Earth Day

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Earth Day: The History of A Movement

“Each year, Earth Day — April 22 — marks the anniversary of what many consider the birth of the modern environmental movement in 1970.

The height of hippie and flower-child culture in the United States, 1970 brought the death of Jimi Hendrix, the last Beatles album, and Simon & Garfunkel’s “Bridge Over Troubled Water”. Protest was the order of the day, but saving the planet was not the cause. War raged in Vietnam, and students nationwide increasingly opposed it.

At the time, Americans were slurping leaded gas through massive V8 sedans. Industry belched out smoke and sludge with little fear of legal consequences or bad press. Air pollution was commonly accepted as the smell of prosperity. “Environment” was a word that appeared more often in spelling bees than on the evening news.  Although mainstream America remained oblivious to environmental concerns, the stage had been set for change by the publication of Rachel Carson’s New York Times bestseller Silent Spring in 1962.  The book represented a watershed moment for the modern environmental movement, selling more than 500,000 copies in 24 countries and, up until that moment, more than any other person, Ms. Carson raised public awareness and concern for living organisms, the environment and public health.

Earth Day 1970 capitalized on the emerging consciousness, channeling the energy of the anti-war protest movement and putting environmental concerns front and center.”

Today, call it Earth Day or anything you like, is a day just like any other. It is what we – each one of us – makes of it.

Morning Poem
by Mary Oliver

Every morning
the world
is created.
Under the orange

sticks of the sun
the heaped
ashes of the night
turn into leaves again

and fasten themselves to the high branches—
and the ponds appear
like black cloth
on which are painted islands

of summer lilies.
If it is your nature
to be happy
you will swim away along the soft trails

for hours, your imagination
alighting everywhere.
And if your spirit
carries within it

the thorn
that is heavier than lead—
if it’s all you can do
to keep on trudging—

there is still
somewhere deep within you
a beast shouting that the earth
is exactly what it wanted—

each pond with its blazing lilies
is a prayer heard and answered
lavishly,
every morning,

whether or not
you have ever dared to be happy,
whether or not
you have ever dared to pray.

 

How to be Your Best Friend’s Best Friend

Last night a dear friend texted to get help with her brother’s dying dog who happened to be the sibling and litter mate of her own dog. She was worried about her dog as well as her brother’s and wanted to know how they were handling what was going on for them all.
When I went to speak to Sugar, the dog whose death from cancer was imminent, I got a huge wave of concern for my friend. I called her immediately and heard her confusion in what the focus of concern and help should be.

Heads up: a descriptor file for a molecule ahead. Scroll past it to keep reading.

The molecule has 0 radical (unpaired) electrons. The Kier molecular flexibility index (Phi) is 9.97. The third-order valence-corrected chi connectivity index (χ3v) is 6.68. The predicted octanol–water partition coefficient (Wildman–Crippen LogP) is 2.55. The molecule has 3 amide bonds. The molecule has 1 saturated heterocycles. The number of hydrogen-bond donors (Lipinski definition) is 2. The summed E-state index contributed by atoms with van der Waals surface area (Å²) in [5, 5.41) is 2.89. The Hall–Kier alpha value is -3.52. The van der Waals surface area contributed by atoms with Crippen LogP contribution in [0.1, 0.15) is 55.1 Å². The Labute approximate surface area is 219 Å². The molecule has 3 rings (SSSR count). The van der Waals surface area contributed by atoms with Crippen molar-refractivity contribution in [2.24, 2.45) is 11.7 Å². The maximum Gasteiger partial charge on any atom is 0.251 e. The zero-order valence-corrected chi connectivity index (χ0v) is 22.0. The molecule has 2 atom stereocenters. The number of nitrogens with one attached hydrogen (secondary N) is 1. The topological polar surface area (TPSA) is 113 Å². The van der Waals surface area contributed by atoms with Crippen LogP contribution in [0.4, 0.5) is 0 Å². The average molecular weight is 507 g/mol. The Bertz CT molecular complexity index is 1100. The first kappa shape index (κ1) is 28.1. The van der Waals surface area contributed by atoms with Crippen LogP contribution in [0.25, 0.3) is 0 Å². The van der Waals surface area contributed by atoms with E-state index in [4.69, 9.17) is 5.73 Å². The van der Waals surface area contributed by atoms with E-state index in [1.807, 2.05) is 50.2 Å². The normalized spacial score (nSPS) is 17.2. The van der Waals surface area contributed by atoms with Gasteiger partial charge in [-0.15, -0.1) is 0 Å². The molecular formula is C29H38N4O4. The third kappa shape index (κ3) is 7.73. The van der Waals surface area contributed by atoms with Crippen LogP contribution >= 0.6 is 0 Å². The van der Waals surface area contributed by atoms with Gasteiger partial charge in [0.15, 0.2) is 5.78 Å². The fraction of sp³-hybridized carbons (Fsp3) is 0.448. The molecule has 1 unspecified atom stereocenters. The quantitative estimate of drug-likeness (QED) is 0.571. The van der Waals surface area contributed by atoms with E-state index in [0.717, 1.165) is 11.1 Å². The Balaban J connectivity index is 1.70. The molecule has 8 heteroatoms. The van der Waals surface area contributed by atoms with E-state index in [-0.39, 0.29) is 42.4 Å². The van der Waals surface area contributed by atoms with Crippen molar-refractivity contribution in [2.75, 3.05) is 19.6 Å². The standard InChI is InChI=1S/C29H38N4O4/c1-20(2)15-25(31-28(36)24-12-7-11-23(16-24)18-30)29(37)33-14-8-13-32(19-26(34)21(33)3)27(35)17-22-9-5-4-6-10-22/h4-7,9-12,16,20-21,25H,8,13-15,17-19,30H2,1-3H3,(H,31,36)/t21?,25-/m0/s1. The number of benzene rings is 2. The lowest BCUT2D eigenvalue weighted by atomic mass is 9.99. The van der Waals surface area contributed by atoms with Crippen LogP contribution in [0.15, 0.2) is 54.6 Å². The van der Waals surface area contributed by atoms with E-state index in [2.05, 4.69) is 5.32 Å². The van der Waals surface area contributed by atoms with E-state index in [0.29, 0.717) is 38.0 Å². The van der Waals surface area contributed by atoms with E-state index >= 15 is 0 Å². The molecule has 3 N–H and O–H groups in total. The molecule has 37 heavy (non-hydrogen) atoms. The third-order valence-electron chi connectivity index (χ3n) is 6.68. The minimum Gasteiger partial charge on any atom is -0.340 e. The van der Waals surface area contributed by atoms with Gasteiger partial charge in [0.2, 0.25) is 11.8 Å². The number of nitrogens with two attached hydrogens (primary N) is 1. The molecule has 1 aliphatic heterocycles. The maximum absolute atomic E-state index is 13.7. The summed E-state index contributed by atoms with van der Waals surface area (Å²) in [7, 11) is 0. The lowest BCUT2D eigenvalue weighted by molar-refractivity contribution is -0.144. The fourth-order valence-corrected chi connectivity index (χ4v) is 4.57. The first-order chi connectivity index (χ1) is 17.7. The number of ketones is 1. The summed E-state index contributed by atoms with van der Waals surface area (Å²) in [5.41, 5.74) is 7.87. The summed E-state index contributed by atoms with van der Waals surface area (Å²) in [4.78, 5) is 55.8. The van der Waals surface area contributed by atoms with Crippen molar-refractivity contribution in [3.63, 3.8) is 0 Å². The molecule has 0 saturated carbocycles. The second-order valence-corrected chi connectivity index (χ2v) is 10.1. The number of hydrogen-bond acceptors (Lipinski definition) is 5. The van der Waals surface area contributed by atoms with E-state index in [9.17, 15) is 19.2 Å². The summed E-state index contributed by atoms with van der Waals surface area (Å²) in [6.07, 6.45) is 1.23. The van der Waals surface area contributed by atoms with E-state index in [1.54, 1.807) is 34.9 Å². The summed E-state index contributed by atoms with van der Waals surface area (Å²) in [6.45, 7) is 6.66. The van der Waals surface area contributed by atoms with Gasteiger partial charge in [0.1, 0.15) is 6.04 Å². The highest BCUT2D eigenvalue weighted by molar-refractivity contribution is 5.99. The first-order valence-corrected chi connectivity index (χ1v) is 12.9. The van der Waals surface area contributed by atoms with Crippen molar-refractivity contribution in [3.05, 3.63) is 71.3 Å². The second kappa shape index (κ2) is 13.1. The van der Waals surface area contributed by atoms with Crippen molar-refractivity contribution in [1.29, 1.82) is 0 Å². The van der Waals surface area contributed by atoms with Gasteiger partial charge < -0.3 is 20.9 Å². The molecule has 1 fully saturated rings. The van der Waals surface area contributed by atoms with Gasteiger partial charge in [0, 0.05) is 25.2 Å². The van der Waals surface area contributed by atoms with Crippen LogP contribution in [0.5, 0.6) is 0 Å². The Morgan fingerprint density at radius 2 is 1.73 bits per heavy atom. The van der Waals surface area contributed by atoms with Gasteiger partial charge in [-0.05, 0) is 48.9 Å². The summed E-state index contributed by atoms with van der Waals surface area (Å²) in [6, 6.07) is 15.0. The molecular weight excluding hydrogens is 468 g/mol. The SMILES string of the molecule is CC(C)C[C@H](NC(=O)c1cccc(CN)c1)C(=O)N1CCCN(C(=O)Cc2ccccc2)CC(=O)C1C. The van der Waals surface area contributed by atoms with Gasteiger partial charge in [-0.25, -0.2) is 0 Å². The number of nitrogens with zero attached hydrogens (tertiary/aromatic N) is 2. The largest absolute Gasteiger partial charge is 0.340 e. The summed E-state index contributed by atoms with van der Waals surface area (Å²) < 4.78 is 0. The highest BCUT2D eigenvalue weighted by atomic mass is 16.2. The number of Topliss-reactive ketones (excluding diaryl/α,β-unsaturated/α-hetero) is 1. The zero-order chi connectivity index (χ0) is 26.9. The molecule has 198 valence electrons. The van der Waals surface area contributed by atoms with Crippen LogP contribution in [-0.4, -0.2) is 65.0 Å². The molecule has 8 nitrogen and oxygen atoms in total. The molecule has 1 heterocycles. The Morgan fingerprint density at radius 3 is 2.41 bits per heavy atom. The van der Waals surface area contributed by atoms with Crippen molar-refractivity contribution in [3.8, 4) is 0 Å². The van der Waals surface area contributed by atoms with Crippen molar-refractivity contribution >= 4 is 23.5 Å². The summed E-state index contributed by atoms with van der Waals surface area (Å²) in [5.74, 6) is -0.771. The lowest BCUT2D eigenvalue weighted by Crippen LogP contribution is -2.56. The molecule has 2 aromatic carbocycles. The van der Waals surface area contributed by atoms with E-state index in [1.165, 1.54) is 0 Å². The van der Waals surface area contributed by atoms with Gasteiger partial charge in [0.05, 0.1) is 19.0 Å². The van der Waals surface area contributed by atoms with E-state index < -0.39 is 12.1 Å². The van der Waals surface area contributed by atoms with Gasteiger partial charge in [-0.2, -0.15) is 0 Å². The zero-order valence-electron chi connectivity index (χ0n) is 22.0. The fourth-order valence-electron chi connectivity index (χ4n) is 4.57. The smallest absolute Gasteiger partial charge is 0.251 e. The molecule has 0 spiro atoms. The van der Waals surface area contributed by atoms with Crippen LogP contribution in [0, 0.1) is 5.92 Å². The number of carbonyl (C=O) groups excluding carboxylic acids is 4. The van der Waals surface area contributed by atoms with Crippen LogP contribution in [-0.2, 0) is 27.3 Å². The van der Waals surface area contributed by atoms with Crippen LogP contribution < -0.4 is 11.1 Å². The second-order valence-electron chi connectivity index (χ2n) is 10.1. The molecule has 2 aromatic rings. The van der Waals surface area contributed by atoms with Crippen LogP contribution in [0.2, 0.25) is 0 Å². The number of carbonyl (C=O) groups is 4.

She had a lot going on, the death and possible pain of Sugar, the chance that this could happen to her own dog and her own concern for herself and her brother. A lot of emotional threads.
I think this is the thing I really do in animal communication. I listen for the threads and put them together in a way that soothes the humans involved. The vet had told them Sugar was not in pain, Sugar told me another story and said that this pain was not a big deal, she was ready to die and be away from the discomfort and, yes, pain that life was bringing her now. She was ready was her main theme.
Actually the most impacted was my friend’s dog who was apart from her, she is a nervous dog to begin with and her companion was emotionally torn and confused. Dogs can stand a lot. They have a resilience that boggles our minds and hearts. They are patient and forgiving beyond our wildest imaginations, but it is hard for them to have the people they look to as their chief focus be overwhelmed.
One of the best ways we can help our companions is to take a break, a breath, a walk. Do what they want for a few minutes a few times a day – walks, treats, a little panting never hurts. It could change us into being the humans they treat as if we already are.
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this must be shared – from Mary Oliver

Leda and the Swan

 

From Mary Oliver’s book, Winter Hours

The Swan

Years ago I set three “rules” for myself. Every poem I write, I said, must have a genuine body, it must have sincere energy, and it must have a spiritual purpose. If a poem to my mind failed any one of these categories it was rebuked and redone, or discarded. Over the forty or so years during which writing poems has been my primary activity, I have added other admonitions and consents. I want every poem to “rest” in intensity,. I want  it to be rich with pictures of the world. I want it to carry threads from the perceptually felt world to the intellectual world. I want each poem to indicate a life lived with intelligence, patience, passion, and whimsy (not my life – not necessarily! – but the life of my formal self, the writer).